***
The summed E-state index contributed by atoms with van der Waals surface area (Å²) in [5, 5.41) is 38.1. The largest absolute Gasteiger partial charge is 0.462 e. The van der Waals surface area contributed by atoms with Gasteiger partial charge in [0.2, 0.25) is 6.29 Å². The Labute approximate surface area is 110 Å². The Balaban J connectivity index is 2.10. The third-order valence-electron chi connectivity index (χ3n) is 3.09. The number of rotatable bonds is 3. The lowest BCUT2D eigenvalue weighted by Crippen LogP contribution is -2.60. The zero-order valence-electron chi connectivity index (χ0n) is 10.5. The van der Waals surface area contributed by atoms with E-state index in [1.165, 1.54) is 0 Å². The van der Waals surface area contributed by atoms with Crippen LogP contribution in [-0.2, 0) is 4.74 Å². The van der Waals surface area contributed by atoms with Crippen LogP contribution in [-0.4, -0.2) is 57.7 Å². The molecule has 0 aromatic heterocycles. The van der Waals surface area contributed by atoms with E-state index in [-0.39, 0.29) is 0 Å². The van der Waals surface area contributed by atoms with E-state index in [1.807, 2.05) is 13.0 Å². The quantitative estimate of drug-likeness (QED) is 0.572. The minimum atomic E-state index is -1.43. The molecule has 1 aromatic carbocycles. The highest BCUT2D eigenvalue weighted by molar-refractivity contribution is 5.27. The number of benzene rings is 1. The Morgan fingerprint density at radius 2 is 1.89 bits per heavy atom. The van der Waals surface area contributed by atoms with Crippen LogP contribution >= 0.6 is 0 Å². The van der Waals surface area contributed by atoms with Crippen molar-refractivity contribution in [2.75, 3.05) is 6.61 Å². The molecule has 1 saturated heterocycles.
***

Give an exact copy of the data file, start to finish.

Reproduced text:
The summed E-state index contributed by atoms with van der Waals surface area (Å²) in [5, 5.41) is 38.1. The largest absolute Gasteiger partial charge is 0.462 e. The van der Waals surface area contributed by atoms with Gasteiger partial charge in [0.2, 0.25) is 6.29 Å². The Labute approximate surface area is 110 Å². The Balaban J connectivity index is 2.10. The third-order valence-electron chi connectivity index (χ3n) is 3.09. The number of rotatable bonds is 3. The lowest BCUT2D eigenvalue weighted by Crippen LogP contribution is -2.60. The zero-order valence-electron chi connectivity index (χ0n) is 10.5. The van der Waals surface area contributed by atoms with E-state index in [1.165, 1.54) is 0 Å². The van der Waals surface area contributed by atoms with Crippen LogP contribution in [-0.2, 0) is 4.74 Å². The van der Waals surface area contributed by atoms with Crippen LogP contribution in [-0.4, -0.2) is 57.7 Å². The molecule has 0 aromatic heterocycles. The van der Waals surface area contributed by atoms with E-state index in [-0.39, 0.29) is 0 Å². The van der Waals surface area contributed by atoms with E-state index in [1.807, 2.05) is 13.0 Å². The quantitative estimate of drug-likeness (QED) is 0.572. The minimum atomic E-state index is -1.43. The molecule has 1 aromatic carbocycles. The highest BCUT2D eigenvalue weighted by molar-refractivity contribution is 5.27. The number of benzene rings is 1. The Morgan fingerprint density at radius 2 is 1.89 bits per heavy atom. The van der Waals surface area contributed by atoms with Crippen LogP contribution >= 0.6 is 0 Å². The van der Waals surface area contributed by atoms with Crippen molar-refractivity contribution in [2.75, 3.05) is 6.61 Å². The molecule has 1 saturated heterocycles.